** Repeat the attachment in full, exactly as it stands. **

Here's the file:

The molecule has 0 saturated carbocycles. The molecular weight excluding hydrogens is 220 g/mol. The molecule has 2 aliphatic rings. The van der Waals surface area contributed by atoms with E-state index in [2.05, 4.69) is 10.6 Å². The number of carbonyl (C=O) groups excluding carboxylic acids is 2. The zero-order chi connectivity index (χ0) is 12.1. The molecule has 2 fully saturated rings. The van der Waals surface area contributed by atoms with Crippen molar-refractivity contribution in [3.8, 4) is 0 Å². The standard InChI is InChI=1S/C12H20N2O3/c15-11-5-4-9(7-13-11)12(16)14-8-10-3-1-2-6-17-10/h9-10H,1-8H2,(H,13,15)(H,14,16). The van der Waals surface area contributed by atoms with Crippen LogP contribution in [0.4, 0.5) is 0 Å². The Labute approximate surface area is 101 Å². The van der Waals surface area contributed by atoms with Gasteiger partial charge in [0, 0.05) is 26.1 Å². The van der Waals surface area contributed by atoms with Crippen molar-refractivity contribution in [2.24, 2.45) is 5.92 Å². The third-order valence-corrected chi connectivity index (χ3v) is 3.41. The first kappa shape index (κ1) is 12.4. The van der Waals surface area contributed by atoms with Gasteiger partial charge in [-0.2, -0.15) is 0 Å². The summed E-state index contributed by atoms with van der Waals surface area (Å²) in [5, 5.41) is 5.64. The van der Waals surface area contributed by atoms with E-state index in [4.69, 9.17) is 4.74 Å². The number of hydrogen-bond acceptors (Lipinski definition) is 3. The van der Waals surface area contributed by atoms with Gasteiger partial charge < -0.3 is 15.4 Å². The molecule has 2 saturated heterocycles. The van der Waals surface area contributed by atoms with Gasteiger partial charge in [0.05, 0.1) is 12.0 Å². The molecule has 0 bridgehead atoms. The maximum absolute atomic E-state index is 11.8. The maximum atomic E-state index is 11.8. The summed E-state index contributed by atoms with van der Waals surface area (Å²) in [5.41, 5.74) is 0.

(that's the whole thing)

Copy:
The molecule has 0 saturated carbocycles. The molecular weight excluding hydrogens is 220 g/mol. The molecule has 2 aliphatic rings. The van der Waals surface area contributed by atoms with E-state index in [2.05, 4.69) is 10.6 Å². The number of carbonyl (C=O) groups excluding carboxylic acids is 2. The zero-order chi connectivity index (χ0) is 12.1. The molecule has 2 fully saturated rings. The van der Waals surface area contributed by atoms with Crippen molar-refractivity contribution in [3.8, 4) is 0 Å². The standard InChI is InChI=1S/C12H20N2O3/c15-11-5-4-9(7-13-11)12(16)14-8-10-3-1-2-6-17-10/h9-10H,1-8H2,(H,13,15)(H,14,16). The van der Waals surface area contributed by atoms with Crippen LogP contribution in [0.4, 0.5) is 0 Å². The Labute approximate surface area is 101 Å². The van der Waals surface area contributed by atoms with Gasteiger partial charge in [0, 0.05) is 26.1 Å². The van der Waals surface area contributed by atoms with Crippen molar-refractivity contribution in [2.24, 2.45) is 5.92 Å². The third-order valence-corrected chi connectivity index (χ3v) is 3.41. The first kappa shape index (κ1) is 12.4. The van der Waals surface area contributed by atoms with Gasteiger partial charge in [-0.2, -0.15) is 0 Å². The summed E-state index contributed by atoms with van der Waals surface area (Å²) in [5, 5.41) is 5.64. The van der Waals surface area contributed by atoms with E-state index in [4.69, 9.17) is 4.74 Å². The number of hydrogen-bond acceptors (Lipinski definition) is 3. The van der Waals surface area contributed by atoms with Gasteiger partial charge < -0.3 is 15.4 Å². The molecule has 2 saturated heterocycles. The van der Waals surface area contributed by atoms with Gasteiger partial charge in [0.05, 0.1) is 12.0 Å². The molecule has 0 bridgehead atoms. The maximum absolute atomic E-state index is 11.8. The maximum atomic E-state index is 11.8. The summed E-state index contributed by atoms with van der Waals surface area (Å²) in [5.41, 5.74) is 0.